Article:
Quick Hit: Probably one of the first movies that seems to have actually read a more recent comic of Thor.
For the past few Thor movies within the MCU, we were treated to a wonderful interpretation of a god on Earth. It’s something that Chris Hemsworth excelled at – he has the right gravitas within his voice, the right look, and the right delivery of his lines. But something was missing – mainly the humor that has nearly always accompanied Thor within the comics. The MCU had done a decent job surrounding him with a humorous cast, but rarely allowed him to completely flex his comedic muscles.
Taika Waititi turns that concept on its head, allowing both side characters and the main character to be extremely funny. This, in turn, creates a movie that is all together a 180 degree turn from the mess that was Thor: The Dark World, but also continues to allow some of the weaknesses of the Marvel universe to continue to abound – namely, wasted characters and wasted villains.
So because of this 180 degree turn, I’m going to follow suit with my post – I’m going to talk about the negatives first, followed by the positives.
Is it possible for a movie to be too funny, or too slapstick? Not really, but when the tone of the previous movies, and the inevitable final showdown is fairly dark, the slapstick humor robs it of any gravity. It’s a tough criticism, but it’s a valid one – one that the MCU has started to really suffer from in general. While I really enjoy the buddy team up of Hulk and Thor, I also think that some of the best scenes (and the ones that really bind them together) are the ones where they are obviously shown connecting because they’re outsiders. It’s this, and scenes exploring Valkyrie’s past that help keep the jokes grounded, but they’re few and far between. Side Note I just thought of - that Valkyrie scene was effing beautiful. More please.
Another issue that I had was some severely underused characters. You have Jeff Goldblum… and you’re going to let him just languish on the sidelines? You have Cate freaking Blanchett, the winner of two Supporting Actress Oscars, and you’re going to shove her in some CGI costume and let her talk to herself in long monologues the whole time? Don’t get me wrong – I actually liked Hela as a character and thought her delivery was viciously poisonous – but there are large portions of the story where she doesn’t even matter. One of the reasons why I think The Dark Knight is one of the best superhero stories of all time is because the first character that we really spend time with is The Joker. We consistently move to see what he’s doing. It’s this parallel journey that makes the movie so good. When we only see Hela when she’s being, well, hellacious, it’s cool, but gives her very little depth.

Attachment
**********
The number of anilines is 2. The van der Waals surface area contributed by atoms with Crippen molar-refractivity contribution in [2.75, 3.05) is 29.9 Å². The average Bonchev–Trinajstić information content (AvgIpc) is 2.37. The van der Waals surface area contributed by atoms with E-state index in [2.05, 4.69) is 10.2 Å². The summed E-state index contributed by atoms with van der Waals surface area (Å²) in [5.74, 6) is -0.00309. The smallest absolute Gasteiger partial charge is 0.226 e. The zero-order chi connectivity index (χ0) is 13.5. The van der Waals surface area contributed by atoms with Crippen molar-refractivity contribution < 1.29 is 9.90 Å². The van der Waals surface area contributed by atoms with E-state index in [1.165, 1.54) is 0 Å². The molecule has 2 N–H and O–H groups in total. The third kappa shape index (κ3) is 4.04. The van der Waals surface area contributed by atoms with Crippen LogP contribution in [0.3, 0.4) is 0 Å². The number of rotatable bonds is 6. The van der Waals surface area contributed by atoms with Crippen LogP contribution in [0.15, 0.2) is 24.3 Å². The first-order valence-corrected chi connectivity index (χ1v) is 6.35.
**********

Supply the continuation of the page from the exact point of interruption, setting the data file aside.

Now, on to the good stuff, shall we? Marvel hit on something when they allowed James Gunn to be himself when he put together Guardians of the Galaxy and Vol. 2. It’s that those are definitely James Gunn movies. In the same quirky way, this movie is a Taika Waititi movie. It’s an offbeat comedy that’s not afraid to make jokes that may be a bit off-color. It’s one that’s going to have at least one (in this case two) awesome soundtrack moment. And it’s one that is going to build up characters to have big moments.
Thor: Ragnarok does all these things. And the movie is a great ride. It’s laugh out loud funny, and Hemsworth carries a lot of the jokes, often at the expense of his character. It’s worth it, because it’s diving into what makes Thor who he is – desperate always to be loved by all, even if he doesn’t understand what’s driving him to do so. One of the deeper thoughts I had about Thor was that it was showing that all the different children of Odin had their own version of Daddy issues. Hela acts out and “goes to jail”, so to speak, Thor is the goody-goody that listens to everything Daddy tells him to do, and Loki is the misfit who just wanted Daddy to love him more. Ragnarok explores each of these, while in turn coming back to one of the most important lessons anyone can learn – you are who you are, and you might as well accept it.
I also liked the introduction of side characters that, ya know, stick around and do things. You’ve got Korg, the rock monster (suspiciously looking very different then when we saw them in the first movie). You’ve got Valkyrie, who’ve I have already briefly talked about. But talk about a huge misstep with just not having enough Goldblum. Delivering lines as only he can, (the melting scene OMG) he is only too brief, and instead we’re focusing on his aids too much. #moreGoldblum please.
So while I can’t say that it’s the best of the MCU, I will say that it’s a HUGE step forward for the Thor franchise. I’m excited to see more fallout from this movie in Infinity War. Until then my friends, take this one as a “B”.
For more on this film, check out IMDB.
"All work and no play makes Jack a dull boy"